Reinventing Nigeria

Waking up daily and carrying an emotional burden about this nation makes one plunge into despair or get drunk with hope. Even with as every endowed treasure of Nigeria points to blazing light, the reality looks starless with a mist of dark cloud hanging on the horizon. It is a gifted country no doubt but how far talents can carry an entity  shows clearly the Nigerian case. Talent at times might be distraction from the core ingredients that magnets success.

Nigerians run in circles wondering when the great change and opportunity of sanity will smile on this nation. But a well-crafted class have always taken advantage of crass ignorance of the masses, its  either exploiting their religious lines or using ethnic sentiments to champion credentials of an incompetent leader.  Having taken a cursory look at great nations, I understand clearly the power of a leader especially a transformative one.  Britons almost spoke German during the World War II exploits of Adolf Hilter and needed a response in leadership. It understood the power of revival was hinged on a sound leadership which Neville Chamberlain can’t deliver. Winston Churchill had to come on the rostrum and leverage on transatlantic help to tame the surging Germans. United States in days of civil war fuelled by a slavery crisis, had to do away with Buchanan and got an Abraham Lincoln to fight for survival of the union. After Herbert Hoover policies failed and plunged the country into depression, Franklin Roosevelt was the transformative leader whose mastery developed social institutions  coupled with financial regulations that lasted for decades. Rossevelt worked himself till death fighting a world War and curbing scathing effects of depression. Same for Jimmy Carter- Reagan shift and finally in our eyes we see the Bush to Obama power shift in a time of recession. Take an aspiring economy today; it has leaders who birthed great institutions-  Lee Yuan Kew, Charles de Gaulle, Pinochet, Cardozo, Lula Da Silva, Konrad Adenauer and many more.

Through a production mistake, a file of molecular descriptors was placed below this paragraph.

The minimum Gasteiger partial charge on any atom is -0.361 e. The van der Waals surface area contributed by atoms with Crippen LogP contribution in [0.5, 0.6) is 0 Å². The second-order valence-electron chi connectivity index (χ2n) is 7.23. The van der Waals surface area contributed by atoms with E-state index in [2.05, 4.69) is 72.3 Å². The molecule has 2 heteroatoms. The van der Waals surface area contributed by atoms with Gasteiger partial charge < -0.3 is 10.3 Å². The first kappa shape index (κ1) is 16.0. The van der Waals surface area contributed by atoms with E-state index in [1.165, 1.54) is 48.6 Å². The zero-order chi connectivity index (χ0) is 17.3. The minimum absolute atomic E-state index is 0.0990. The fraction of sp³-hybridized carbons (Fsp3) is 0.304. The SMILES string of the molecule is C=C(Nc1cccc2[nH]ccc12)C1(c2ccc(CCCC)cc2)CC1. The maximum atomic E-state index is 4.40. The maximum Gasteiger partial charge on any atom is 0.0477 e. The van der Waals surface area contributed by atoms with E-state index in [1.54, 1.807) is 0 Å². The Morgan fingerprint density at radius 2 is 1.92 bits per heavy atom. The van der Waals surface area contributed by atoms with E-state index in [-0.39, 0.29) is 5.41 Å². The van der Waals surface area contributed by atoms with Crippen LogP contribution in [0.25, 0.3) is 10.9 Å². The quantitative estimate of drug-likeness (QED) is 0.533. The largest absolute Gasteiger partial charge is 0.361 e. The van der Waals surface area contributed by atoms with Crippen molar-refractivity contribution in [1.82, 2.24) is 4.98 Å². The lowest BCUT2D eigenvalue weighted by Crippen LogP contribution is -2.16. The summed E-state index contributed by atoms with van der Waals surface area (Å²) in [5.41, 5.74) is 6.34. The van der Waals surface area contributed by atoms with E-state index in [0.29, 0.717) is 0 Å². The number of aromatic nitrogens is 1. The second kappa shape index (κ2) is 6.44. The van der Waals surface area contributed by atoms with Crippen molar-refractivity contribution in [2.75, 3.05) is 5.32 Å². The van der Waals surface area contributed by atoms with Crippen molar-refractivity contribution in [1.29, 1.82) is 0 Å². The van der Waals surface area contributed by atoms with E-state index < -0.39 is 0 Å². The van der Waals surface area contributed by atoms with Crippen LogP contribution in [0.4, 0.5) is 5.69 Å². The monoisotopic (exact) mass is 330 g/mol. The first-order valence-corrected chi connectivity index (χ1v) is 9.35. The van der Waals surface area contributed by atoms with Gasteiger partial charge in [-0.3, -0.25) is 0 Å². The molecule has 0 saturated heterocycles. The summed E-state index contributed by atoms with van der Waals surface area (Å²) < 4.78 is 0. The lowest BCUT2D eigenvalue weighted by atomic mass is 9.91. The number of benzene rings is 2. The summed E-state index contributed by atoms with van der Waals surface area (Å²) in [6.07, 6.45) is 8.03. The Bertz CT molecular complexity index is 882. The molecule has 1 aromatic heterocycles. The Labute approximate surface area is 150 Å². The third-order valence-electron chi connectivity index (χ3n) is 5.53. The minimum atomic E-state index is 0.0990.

In my own country, we seem to have lost understanding of the normal that we glorify the aberration. Talk of a leader that defined personify the Nigeria’s greatness, from 1960 I have found none. The few ones (Murtala Mohammed and Buhari) who gradually rebelled against status quo to entrench sanity were cut down at sunset.  Gradually we have moved on generation after generation  not understanding our moment of revival to reinvent the Nigerian  from collapse. Even the electorate for the crowd syndrome and a yard of cloth and basin of rice  lose sight on the common enemy – the moneyed elite who takes what’s common for himself. Rather than us tumble the existing political arrangement, we allow the triumph of emotions over facts, ethnic pursuits over a grand national aspirations that we do not seek the moment of our collective revival. The place of revival is all-man-for-himself as we seek succor in religious abode and find the saving grace in the power of spiritual.

To commit ourselves as one and find a transformative leader that sets pace for true national development is the affliction of Nigeria – a patchwork of ethnic cultures whose populace though bedeviled by common problems  are sold a buffet of separate identity by the elite.